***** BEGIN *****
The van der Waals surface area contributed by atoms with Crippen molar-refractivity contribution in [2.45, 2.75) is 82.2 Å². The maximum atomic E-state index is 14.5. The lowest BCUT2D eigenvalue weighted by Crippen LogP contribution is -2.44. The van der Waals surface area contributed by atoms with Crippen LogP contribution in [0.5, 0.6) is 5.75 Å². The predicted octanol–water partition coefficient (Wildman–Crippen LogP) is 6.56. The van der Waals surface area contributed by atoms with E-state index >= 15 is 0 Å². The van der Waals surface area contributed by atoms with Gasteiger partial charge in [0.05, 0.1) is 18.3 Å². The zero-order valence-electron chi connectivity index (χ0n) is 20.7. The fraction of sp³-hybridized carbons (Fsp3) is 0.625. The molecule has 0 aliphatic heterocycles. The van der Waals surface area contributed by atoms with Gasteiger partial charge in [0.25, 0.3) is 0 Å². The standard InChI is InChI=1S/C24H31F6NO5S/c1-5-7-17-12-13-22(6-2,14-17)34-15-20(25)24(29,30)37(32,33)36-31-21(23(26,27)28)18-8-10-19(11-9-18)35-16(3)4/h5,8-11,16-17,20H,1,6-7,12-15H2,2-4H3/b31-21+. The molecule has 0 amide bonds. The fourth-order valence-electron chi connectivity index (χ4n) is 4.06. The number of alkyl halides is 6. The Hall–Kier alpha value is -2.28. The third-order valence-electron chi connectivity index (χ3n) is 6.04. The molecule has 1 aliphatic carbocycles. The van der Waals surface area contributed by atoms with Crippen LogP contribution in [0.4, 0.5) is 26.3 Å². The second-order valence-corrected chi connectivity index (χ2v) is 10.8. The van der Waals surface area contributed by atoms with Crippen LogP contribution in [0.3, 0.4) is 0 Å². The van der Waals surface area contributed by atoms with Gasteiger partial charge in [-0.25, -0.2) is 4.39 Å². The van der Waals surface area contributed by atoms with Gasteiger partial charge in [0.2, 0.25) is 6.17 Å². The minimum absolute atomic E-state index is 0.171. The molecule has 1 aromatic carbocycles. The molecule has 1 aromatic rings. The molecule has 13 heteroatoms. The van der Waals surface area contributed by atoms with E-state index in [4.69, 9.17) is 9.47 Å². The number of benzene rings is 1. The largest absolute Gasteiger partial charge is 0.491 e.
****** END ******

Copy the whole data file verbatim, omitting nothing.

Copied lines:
The van der Waals surface area contributed by atoms with Crippen molar-refractivity contribution in [2.45, 2.75) is 82.2 Å². The maximum atomic E-state index is 14.5. The lowest BCUT2D eigenvalue weighted by Crippen LogP contribution is -2.44. The van der Waals surface area contributed by atoms with Crippen LogP contribution in [0.5, 0.6) is 5.75 Å². The predicted octanol–water partition coefficient (Wildman–Crippen LogP) is 6.56. The van der Waals surface area contributed by atoms with E-state index >= 15 is 0 Å². The van der Waals surface area contributed by atoms with Gasteiger partial charge in [0.05, 0.1) is 18.3 Å². The zero-order valence-electron chi connectivity index (χ0n) is 20.7. The fraction of sp³-hybridized carbons (Fsp3) is 0.625. The molecule has 0 aliphatic heterocycles. The van der Waals surface area contributed by atoms with Gasteiger partial charge in [0.25, 0.3) is 0 Å². The standard InChI is InChI=1S/C24H31F6NO5S/c1-5-7-17-12-13-22(6-2,14-17)34-15-20(25)24(29,30)37(32,33)36-31-21(23(26,27)28)18-8-10-19(11-9-18)35-16(3)4/h5,8-11,16-17,20H,1,6-7,12-15H2,2-4H3/b31-21+. The molecule has 0 amide bonds. The fourth-order valence-electron chi connectivity index (χ4n) is 4.06. The number of alkyl halides is 6. The Hall–Kier alpha value is -2.28. The third-order valence-electron chi connectivity index (χ3n) is 6.04. The molecule has 1 aliphatic carbocycles. The van der Waals surface area contributed by atoms with Crippen LogP contribution in [0.4, 0.5) is 26.3 Å². The second-order valence-corrected chi connectivity index (χ2v) is 10.8. The van der Waals surface area contributed by atoms with Crippen LogP contribution in [0.3, 0.4) is 0 Å². The van der Waals surface area contributed by atoms with Gasteiger partial charge in [-0.25, -0.2) is 4.39 Å². The van der Waals surface area contributed by atoms with Gasteiger partial charge in [0.2, 0.25) is 6.17 Å². The minimum absolute atomic E-state index is 0.171. The molecule has 1 aromatic carbocycles. The molecule has 1 aromatic rings. The molecule has 13 heteroatoms. The van der Waals surface area contributed by atoms with E-state index in [4.69, 9.17) is 9.47 Å². The number of benzene rings is 1. The largest absolute Gasteiger partial charge is 0.491 e.